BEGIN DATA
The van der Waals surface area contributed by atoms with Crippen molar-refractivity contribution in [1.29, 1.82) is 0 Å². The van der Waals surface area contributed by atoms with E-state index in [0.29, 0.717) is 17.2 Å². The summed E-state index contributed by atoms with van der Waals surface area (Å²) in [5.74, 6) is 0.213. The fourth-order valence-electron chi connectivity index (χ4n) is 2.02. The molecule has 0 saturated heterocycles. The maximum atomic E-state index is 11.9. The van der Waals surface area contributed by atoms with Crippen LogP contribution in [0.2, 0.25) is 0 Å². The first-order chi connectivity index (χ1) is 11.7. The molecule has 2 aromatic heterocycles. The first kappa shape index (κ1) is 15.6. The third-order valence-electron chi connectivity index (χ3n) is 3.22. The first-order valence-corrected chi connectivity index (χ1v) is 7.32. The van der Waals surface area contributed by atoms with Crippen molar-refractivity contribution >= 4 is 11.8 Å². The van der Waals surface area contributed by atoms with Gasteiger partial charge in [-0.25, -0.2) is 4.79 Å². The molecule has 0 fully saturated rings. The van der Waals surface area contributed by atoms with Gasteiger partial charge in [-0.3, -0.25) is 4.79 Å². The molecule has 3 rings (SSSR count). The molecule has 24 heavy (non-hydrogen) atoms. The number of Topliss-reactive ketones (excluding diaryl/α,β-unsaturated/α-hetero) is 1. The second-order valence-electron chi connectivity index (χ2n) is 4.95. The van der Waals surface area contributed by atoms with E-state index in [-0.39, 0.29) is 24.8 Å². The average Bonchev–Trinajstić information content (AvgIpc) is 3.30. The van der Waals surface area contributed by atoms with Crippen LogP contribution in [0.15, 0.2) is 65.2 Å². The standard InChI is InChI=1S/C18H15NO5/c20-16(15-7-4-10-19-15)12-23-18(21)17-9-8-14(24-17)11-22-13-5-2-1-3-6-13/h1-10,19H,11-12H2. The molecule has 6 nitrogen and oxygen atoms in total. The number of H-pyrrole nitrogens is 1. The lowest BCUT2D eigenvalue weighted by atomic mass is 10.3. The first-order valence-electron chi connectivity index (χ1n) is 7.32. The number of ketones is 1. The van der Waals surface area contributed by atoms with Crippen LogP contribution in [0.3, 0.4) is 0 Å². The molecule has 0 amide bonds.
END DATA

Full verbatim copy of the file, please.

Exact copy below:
The van der Waals surface area contributed by atoms with Crippen molar-refractivity contribution in [1.29, 1.82) is 0 Å². The van der Waals surface area contributed by atoms with E-state index in [0.29, 0.717) is 17.2 Å². The summed E-state index contributed by atoms with van der Waals surface area (Å²) in [5.74, 6) is 0.213. The fourth-order valence-electron chi connectivity index (χ4n) is 2.02. The molecule has 0 saturated heterocycles. The maximum atomic E-state index is 11.9. The van der Waals surface area contributed by atoms with Crippen LogP contribution in [0.2, 0.25) is 0 Å². The first-order chi connectivity index (χ1) is 11.7. The molecule has 2 aromatic heterocycles. The first kappa shape index (κ1) is 15.6. The third-order valence-electron chi connectivity index (χ3n) is 3.22. The first-order valence-corrected chi connectivity index (χ1v) is 7.32. The van der Waals surface area contributed by atoms with Crippen molar-refractivity contribution >= 4 is 11.8 Å². The van der Waals surface area contributed by atoms with Gasteiger partial charge in [-0.25, -0.2) is 4.79 Å². The molecule has 0 fully saturated rings. The van der Waals surface area contributed by atoms with Gasteiger partial charge in [-0.3, -0.25) is 4.79 Å². The molecule has 3 rings (SSSR count). The molecule has 24 heavy (non-hydrogen) atoms. The number of Topliss-reactive ketones (excluding diaryl/α,β-unsaturated/α-hetero) is 1. The second-order valence-electron chi connectivity index (χ2n) is 4.95. The van der Waals surface area contributed by atoms with E-state index in [-0.39, 0.29) is 24.8 Å². The average Bonchev–Trinajstić information content (AvgIpc) is 3.30. The van der Waals surface area contributed by atoms with Crippen LogP contribution in [0.15, 0.2) is 65.2 Å². The standard InChI is InChI=1S/C18H15NO5/c20-16(15-7-4-10-19-15)12-23-18(21)17-9-8-14(24-17)11-22-13-5-2-1-3-6-13/h1-10,19H,11-12H2. The molecule has 6 nitrogen and oxygen atoms in total. The number of H-pyrrole nitrogens is 1. The lowest BCUT2D eigenvalue weighted by atomic mass is 10.3. The first-order valence-electron chi connectivity index (χ1n) is 7.32. The number of ketones is 1. The van der Waals surface area contributed by atoms with Crippen LogP contribution in [0.3, 0.4) is 0 Å². The molecule has 0 amide bonds.